State v. Roth

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Justia Opinion Summary

At issue was the legal limits of a district judge’s sentencing power after probation revocation.

The Supreme Court held in this appeal and in a similar case decided today, State v. Sandoval, __ P.3d __ (this day decided), that (1) after revoking a criminal defendant’s probation, a district judge may choose to sentence anew, even if some aspect of the original sentence was illegal due to a failure to match a mandatory statutory minimum; and (2) if a new sentence is pronounced from the bench after probation revocation, the original illegality no longer exists and, therefore, the new sentence is not subject to correction or challenge under Kan. Stat. Ann. 22-3504.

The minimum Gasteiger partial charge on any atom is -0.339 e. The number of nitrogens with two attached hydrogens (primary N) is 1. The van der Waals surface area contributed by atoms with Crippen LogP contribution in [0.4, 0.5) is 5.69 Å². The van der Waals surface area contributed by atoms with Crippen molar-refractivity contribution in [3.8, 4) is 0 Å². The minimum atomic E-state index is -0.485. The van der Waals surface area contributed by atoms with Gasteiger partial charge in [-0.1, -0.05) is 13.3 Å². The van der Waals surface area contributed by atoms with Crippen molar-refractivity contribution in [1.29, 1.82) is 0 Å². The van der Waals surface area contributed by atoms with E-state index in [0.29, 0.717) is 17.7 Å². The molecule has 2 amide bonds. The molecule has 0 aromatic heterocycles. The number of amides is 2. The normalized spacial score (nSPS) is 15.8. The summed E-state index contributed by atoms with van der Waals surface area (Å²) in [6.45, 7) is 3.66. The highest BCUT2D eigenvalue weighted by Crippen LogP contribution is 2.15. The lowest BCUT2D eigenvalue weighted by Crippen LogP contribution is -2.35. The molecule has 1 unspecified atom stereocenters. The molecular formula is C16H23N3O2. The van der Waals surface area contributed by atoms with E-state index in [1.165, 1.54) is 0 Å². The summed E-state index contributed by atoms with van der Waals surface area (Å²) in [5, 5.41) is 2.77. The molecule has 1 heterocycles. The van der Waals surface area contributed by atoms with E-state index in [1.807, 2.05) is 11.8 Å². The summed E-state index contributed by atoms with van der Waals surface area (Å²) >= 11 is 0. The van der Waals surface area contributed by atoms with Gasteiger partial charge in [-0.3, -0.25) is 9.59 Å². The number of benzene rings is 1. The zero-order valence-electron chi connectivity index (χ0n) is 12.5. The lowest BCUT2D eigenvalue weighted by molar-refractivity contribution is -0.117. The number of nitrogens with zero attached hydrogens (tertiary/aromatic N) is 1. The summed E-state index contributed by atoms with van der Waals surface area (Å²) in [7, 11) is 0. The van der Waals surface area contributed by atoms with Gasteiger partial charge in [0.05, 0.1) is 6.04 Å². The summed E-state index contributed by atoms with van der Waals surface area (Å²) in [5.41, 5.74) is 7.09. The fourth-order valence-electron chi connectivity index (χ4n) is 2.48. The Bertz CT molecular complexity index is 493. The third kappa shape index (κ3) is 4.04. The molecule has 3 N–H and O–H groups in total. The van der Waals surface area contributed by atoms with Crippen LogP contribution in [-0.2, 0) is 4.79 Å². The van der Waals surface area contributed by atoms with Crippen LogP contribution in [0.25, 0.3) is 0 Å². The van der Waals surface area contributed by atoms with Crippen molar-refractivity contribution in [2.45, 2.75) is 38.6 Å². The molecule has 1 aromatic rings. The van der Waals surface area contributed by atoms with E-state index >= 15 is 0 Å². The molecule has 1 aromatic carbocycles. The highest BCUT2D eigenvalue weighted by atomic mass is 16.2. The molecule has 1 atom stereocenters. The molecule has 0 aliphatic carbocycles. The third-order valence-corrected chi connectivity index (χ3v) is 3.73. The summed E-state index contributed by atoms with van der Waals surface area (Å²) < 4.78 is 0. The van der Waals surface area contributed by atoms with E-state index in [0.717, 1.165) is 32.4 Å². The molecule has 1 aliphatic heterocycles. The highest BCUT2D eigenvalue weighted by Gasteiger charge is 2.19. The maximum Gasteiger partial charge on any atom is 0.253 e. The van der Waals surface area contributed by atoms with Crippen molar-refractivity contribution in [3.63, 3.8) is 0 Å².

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IN THE SUPREME COURT OF THE STATE OF KANSAS No. 113,753 STATE OF KANSAS, Appellee, v. ANDREW TODD ROTH, Appellant. SYLLABUS BY THE COURT If a district judge pronouncing sentence after probation revocation chooses to sentence anew, he or she may order any sentence lesser than the original sentence, even if some component of the original sentence was illegal because it failed to match a mandatory statutory minimum. Once a new sentence is pronounced from the bench, any original illegality no longer exists. Even if a component of the new sentence mimics the original illegal sentence, it is not subject to challenge or correction under K.S.A. 22-3504. Review of the judgment of the Court of Appeals in an unpublished opinion filed July 8, 2016. Appeal from Finney District Court; ROBERT J. FREDERICK, judge. Opinion filed August 31, 2018. Judgment of the Court of Appeals affirming the district court is reversed. Judgment of the district court is vacated and the case remanded with directions. Samuel D. Schirer, of Kansas Appellate Defender Office, argued the cause, and Adam D. Stolte, of the same office, was on the brief for appellant. Tamara S. Hicks, assistant county attorney, argued the cause, and Susan Lynn Hillier Richmeier, county attorney, and Derek Schmidt, attorney general, were with her on the brief for appellee. 1 PER CURIAM: This appeal and the appeal in a similar case decided today, State v. Sandoval, 308 Kan. __, __ P.3d __ (No. 113,299, this day decided), address the legal limits of a district judge's sentencing power after probation revocation. We hold that a judge pronouncing sentence after probation revocation may choose to sentence anew, even if some component of the original sentence was illegal because it failed to match a mandatory statutory minimum. If a new sentence is pronounced from the bench, any original illegality no longer exists, and the new sentence is not subject to challenge or correction under K.S.A. 22-3504. FACTUAL AND PROCEDURAL BACKGROUND Defendant Andrew Todd Roth was convicted of aggravated sexual battery under K.S.A. 21-3518(a)(1) and two counts of aggravated burglary under K.S.A. 21-3716. Roth was sentenced on the three counts to a total of 102 months of imprisonment and 24 months of postrelease supervision. He was placed on probation for 60 months. Roth's probation was revoked in 2010. A district judge other than the sentencing judge modified Roth's prison term to run the sentences for the three counts concurrent instead of consecutive. Regarding postrelease, the judge said that he would impose "the mandated 24-month postrelease supervision period." In 2014, the State filed a motion to correct an illegal sentence, seeking lifetime postrelease supervision rather than 24 months. See K.S.A. 2010 Supp. 22-3717(d)(1)(G) (persons sentenced for sexually violent crime "released to a mandatory period of postrelease supervision for the duration of the person's natural life"); K.S.A. 2010 Supp. 22-3717(d)(2)(I) (identifying aggravated sexual battery as sexually violent crime). 2 The State's motion was heard by Roth's original sentencing judge. Defense counsel argued that the postrelease supervision component of Roth's postrevocation sentence was a legal "lesser sentence" under the statute governing dispositions available after probation is revoked. The judge opined that neither side had asked the revocation hearing judge to address the length of the postrelease term and that nothing suggested that the judge had been otherwise aware of the original postrelease term's failure to comply with the statutory minimum of life. The sentencing judge ruled that Roth's 24-month postrelease term was illegal and ordered him to serve lifetime postrelease supervision. A panel of our Court of Appeals affirmed the district judge's decision. State v. Roth, No. 113,753, 2016 WL 3659800 (Kan. App. 2016) (unpublished opinion). This court granted Roth's petition for review. DISCUSSION In today's decision in Sandoval, slip op. at 8, this court holds that, under the "any lesser sentence" language in what is now K.S.A. 2017 Supp. 22-3716(b)(3)(B)(iii), a district judge pronouncing sentence after probation revocation may choose to sentence anew, even if some component of the original sentence was illegal because it failed to match a mandatory statutory minimum. If a new sentence is pronounced from the bench, the original illegality no longer exists, and the new sentence is not subject to challenge or correction under K.S.A. 22-3504(1). If the judge instead requires the defendant to serve the original sentence, the opposite is true. Any original illegality continues to exist and is subject to challenge or correction under K.S.A. 22-3504(1). In Sandoval, the judge who revoked the defendant's probation explicitly declined to modify the original sentence and required the defendant to serve it. This left an illegal 3 postrelease term in place and in effect, and it was ripe for later correction. See State v. Sandoval, slip op. at 7. Here, on the other hand, the judge who revoked Roth's probation chose to give Roth a "lesser" sentence, as expressly permitted by K.S.A. 2017 Supp. 223716(b)(3)(B)(iii). Although the postrelease term pronounced after revocation mimicked the original term, Roth's imprisonment terms were made concurrent rather than consecutive. He was thus sentenced anew after revocation; whatever may have been illegal about the postrelease term when originally pronounced no longer existed and was not subject to correction on the State's later motion under K.S.A. 22-3504(1). CONCLUSION The decision of the Court of Appeals is reversed. The lifetime postrelease supervision component of defendant Andrew Todd Roth's sentence is vacated, and the case is remanded to the district court for filing of a journal entry modifying his sentence to substitute a term of 24 months of postrelease supervision for the lifetime term. *** JOHNSON, J., concurring: I concur for the reasons set out in my dissent in State v. Sandoval, 308 Kan. __, __ P.3d __ (No. 113,299, this day decided) (Johnson, J., dissenting), slip op. at 10. A district judge who pronounces sentence after a probation revocation inevitably sentences anew. Even if the original sentence was illegal, it no longer exists and cannot be corrected by a State motion filed under K.S.A. 22-3504(1). ROSEN, J., joins in the foregoing concurring opinion. 4 *** BEIER, J., dissenting: I respectfully dissent for the reasons set out in my concurrence in State v. Sandoval, 308 Kan. __, __ P.3d __ (No. 113,299, this day decided) (Beier, J., concurring), slip op. at 8-10. The "[e]xcept as otherwise provided" introductory language in K.S.A. 2017 Supp. 22-2716(b)(3)(B) means something, and it requires lifetime postrelease supervision in this case. NUSS, C.J., and BILES, J., join the foregoing dissenting opinion. 5